The cult of Neapolitan pizza rises on Stuart Street

DeSano Pizza Bakery is located at 94 Stuart St.

DeSano Pizza Bakery ran a creative ad campaign in advance of the opening of its second pizza bakery: the pizza pies noted "ricotta" with arrows of red, green and white pointing to white mounds of cheese on a stylized pizza, not "regatta" lettered under a fleet of sailboats; and bufala, the cheese, not buffalo the animal. The ads got your attention as the pizza bakery took shape on the spacious lot at Nassau and Stuart streets.

The pizza bakery's roots run short to Atlanta, where Scott DeSano purchased the concept of Antico Pizza Napoletano with plans to create a pizza franchise. He changed the name to DeSano Pizza Bakery and began the process of modern culinary re-enactment. And repetition.

Location No. 1 opened in Nashville, Tenn.; sister pizzeria No. 2 opened in September in Charleston. Next up is Los Angeles.

Prices are consistent in both Nashville and Charleston and, closer to home, they are in alignment with Vespa on Daniel Island, EVO in North Charleston, Monza in downtown Charleston and La Pizzeria in Mount Pleasant. There is price fluctuation among the larger pies and the four size options offered at La Pizzeria.

DeSano subscribes to the quality standards established by the VPN (the Associazione Verace Pizza Napoletana) in 1984 in Naples, Italy. The association's stated goal is to protect the "verace pizza Napoletana" and "promote and protect affiliated pizzerias and products." Twenty-five countries have VPN-certified pizzerias. To date, no Charleston pizzeria is VPN certified.

The criteria are stringent: 11 pages of culinary dicta that must be upheld before you can call your pizza "verace" or true. This primitive hearth flatbread has come a long way from the ancient street carts that produced folds of dough with tomatoes and cheese baked in wood-fired carts along the streets of Naples.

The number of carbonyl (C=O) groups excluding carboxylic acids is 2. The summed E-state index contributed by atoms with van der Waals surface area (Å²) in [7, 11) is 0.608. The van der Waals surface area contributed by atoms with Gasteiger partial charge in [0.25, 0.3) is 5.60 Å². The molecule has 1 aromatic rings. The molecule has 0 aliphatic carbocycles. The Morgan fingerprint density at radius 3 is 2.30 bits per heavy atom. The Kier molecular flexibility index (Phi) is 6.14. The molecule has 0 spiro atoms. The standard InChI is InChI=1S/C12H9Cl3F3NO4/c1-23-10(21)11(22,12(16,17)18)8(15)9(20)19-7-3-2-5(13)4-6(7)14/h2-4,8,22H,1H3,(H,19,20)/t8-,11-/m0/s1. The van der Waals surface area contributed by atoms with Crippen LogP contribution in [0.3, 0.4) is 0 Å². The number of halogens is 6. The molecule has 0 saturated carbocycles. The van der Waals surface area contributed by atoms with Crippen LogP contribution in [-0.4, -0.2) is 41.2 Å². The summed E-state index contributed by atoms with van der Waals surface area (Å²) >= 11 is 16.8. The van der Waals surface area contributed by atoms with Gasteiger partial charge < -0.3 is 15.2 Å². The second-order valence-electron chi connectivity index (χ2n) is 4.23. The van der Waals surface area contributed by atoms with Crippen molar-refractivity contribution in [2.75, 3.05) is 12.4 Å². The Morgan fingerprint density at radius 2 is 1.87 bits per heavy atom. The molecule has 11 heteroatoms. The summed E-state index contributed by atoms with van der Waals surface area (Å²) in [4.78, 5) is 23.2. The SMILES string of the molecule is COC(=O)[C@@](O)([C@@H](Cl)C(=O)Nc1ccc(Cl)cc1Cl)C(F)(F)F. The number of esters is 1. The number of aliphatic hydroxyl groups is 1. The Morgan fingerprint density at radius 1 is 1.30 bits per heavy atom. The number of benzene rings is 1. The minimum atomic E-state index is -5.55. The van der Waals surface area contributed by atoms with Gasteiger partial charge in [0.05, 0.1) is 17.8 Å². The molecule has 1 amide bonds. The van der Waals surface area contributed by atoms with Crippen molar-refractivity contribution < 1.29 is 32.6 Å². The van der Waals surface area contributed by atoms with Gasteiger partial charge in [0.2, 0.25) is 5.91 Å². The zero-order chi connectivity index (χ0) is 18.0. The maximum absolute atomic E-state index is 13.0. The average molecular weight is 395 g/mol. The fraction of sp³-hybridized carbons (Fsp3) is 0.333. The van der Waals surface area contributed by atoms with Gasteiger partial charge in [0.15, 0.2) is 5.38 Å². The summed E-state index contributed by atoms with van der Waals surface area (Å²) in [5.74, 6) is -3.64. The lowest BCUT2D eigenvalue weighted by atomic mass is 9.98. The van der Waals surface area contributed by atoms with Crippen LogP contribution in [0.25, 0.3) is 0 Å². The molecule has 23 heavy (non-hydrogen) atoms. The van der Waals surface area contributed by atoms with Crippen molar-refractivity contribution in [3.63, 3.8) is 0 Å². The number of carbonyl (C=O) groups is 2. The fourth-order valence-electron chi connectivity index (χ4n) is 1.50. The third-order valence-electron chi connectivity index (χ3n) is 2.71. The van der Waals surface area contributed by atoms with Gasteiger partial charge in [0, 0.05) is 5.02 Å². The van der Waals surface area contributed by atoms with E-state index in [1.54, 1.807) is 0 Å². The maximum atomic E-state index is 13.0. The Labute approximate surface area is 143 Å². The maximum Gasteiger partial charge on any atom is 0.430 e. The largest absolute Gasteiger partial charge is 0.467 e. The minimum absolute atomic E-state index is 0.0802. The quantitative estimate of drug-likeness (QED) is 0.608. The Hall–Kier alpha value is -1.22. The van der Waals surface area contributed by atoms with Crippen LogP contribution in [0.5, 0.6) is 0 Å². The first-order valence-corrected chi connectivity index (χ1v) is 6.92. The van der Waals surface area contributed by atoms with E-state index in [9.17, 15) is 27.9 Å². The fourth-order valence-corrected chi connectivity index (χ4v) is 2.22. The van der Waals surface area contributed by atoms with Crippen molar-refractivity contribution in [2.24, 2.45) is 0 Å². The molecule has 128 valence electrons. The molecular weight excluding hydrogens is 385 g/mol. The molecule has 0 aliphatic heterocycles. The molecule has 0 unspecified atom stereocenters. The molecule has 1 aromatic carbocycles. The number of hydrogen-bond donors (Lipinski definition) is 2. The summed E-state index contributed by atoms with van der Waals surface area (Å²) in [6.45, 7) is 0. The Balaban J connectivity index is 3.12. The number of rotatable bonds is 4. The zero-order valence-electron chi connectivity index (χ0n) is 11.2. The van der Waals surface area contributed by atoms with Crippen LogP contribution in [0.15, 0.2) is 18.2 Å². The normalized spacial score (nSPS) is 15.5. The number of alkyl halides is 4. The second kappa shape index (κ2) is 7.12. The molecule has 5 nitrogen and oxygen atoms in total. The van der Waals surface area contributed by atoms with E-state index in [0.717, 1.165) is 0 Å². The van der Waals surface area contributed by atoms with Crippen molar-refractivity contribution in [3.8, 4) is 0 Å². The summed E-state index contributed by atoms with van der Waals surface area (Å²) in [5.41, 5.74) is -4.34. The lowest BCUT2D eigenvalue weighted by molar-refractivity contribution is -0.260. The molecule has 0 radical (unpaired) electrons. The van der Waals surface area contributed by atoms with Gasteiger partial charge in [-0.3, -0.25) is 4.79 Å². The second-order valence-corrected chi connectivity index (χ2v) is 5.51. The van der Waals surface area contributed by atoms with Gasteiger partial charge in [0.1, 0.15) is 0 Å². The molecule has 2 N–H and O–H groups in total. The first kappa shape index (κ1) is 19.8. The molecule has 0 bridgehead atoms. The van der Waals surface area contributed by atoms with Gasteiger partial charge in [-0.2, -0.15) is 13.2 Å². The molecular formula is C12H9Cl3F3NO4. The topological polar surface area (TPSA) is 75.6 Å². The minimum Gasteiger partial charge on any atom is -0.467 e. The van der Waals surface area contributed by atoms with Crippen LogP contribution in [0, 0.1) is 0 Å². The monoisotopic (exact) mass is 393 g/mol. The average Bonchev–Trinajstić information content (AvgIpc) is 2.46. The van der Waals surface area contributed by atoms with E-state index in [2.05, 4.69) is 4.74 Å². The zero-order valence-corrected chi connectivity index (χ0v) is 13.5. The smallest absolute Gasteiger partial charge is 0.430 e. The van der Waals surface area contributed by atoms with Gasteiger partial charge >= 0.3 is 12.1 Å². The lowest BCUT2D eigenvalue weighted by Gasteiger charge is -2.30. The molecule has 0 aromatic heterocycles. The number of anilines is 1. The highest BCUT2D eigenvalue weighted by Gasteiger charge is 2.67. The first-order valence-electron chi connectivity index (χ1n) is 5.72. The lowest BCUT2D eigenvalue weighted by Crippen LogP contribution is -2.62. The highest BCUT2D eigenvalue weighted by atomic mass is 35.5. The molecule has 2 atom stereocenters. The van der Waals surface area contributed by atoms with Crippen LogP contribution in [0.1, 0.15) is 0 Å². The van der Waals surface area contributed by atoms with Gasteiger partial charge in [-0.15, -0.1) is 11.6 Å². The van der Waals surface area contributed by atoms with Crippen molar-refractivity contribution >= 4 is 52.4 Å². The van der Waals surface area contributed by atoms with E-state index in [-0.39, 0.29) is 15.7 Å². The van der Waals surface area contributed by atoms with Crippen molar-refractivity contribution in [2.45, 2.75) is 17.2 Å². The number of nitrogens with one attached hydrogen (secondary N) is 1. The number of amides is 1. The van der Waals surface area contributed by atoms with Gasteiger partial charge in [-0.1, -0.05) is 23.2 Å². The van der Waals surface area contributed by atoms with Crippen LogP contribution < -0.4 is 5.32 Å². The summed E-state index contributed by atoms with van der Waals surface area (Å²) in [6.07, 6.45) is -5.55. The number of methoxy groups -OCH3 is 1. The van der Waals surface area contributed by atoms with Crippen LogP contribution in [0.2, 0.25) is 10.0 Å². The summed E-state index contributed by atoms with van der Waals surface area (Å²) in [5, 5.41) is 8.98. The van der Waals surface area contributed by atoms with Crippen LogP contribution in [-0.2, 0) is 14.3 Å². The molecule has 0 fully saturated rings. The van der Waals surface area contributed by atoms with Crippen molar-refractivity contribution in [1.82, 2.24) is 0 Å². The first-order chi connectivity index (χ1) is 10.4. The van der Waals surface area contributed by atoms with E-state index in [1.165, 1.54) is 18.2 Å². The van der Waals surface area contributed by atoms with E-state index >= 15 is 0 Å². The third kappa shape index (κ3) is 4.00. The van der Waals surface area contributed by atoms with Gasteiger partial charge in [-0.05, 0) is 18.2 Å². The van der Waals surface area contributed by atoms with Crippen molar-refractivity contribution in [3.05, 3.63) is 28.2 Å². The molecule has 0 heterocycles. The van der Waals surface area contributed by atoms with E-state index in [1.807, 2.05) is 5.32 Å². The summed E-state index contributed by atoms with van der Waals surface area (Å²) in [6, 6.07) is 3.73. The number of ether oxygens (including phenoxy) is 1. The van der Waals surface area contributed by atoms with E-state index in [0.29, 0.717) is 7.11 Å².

VPN calls out for a specific species of yeast, saccharomyces cerevisiae, an ancient variety used in brewing and baking. They regulate the speed at which the dough must form (10 minutes) and the length of time it must be mixed (20 minutes). Water must maintain the dough at a pH of 5.87 and the tomatoes must be the San Marzano-type grown in a designated agricultural zone of Campania. A little leniency is extended to cheese: mozzarella di bufala Campania, D.O.P. or mozzarella S.T.G.

The pizzas must be cooked in dome-shaped ovens that are wood-fueled and, yes, even the wood types are called out. A perfect pie should cook in 90 seconds.

To their credit, the DeSano operation adheres to many of the rules. Go to the website, www.desanopizza, to read in detail about how the restaurant crafts its Pizza Napoletana. They may not be VPN certified, but they definitely embrace the cult of authenticity.

DeSano is set up as a bakery operation. There is the service counter where orders are placed; there is the proofing room where the San Felice doppio zero flour sacks are stacked in a humidity- controlled proofing room with large jugs of Primo water. Carmelina tomatoes, dehydrated Mediterranean sea salt and fresh bufala mozzarella cheese (flown in from Italy) affirm the franchises' commitment to this ancient flatbread of Naples. The menu is vigorous in what it will allow. Call it conceit or attitude, the specialita pizzas come as they are.